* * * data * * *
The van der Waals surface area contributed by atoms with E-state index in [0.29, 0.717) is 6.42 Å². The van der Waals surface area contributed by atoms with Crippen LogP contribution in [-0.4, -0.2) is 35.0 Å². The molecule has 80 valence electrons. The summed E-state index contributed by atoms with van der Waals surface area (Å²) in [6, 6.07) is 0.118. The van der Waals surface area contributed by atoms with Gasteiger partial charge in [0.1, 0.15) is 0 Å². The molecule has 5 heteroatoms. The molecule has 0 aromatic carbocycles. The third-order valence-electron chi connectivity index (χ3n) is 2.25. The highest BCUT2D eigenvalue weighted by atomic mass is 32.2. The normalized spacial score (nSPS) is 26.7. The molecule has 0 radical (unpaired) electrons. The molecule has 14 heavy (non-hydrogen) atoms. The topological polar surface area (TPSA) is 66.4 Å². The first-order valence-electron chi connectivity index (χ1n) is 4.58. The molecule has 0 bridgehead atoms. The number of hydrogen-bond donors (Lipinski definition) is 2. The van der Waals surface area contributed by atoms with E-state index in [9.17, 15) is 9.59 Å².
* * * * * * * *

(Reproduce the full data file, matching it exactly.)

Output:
The van der Waals surface area contributed by atoms with E-state index in [0.29, 0.717) is 6.42 Å². The van der Waals surface area contributed by atoms with Crippen LogP contribution in [-0.4, -0.2) is 35.0 Å². The molecule has 80 valence electrons. The summed E-state index contributed by atoms with van der Waals surface area (Å²) in [6, 6.07) is 0.118. The van der Waals surface area contributed by atoms with Gasteiger partial charge in [0.1, 0.15) is 0 Å². The molecule has 5 heteroatoms. The molecule has 0 aromatic carbocycles. The third-order valence-electron chi connectivity index (χ3n) is 2.25. The highest BCUT2D eigenvalue weighted by atomic mass is 32.2. The normalized spacial score (nSPS) is 26.7. The molecule has 0 radical (unpaired) electrons. The molecule has 14 heavy (non-hydrogen) atoms. The topological polar surface area (TPSA) is 66.4 Å². The first-order valence-electron chi connectivity index (χ1n) is 4.58. The molecule has 0 bridgehead atoms. The number of hydrogen-bond donors (Lipinski definition) is 2. The van der Waals surface area contributed by atoms with E-state index in [9.17, 15) is 9.59 Å².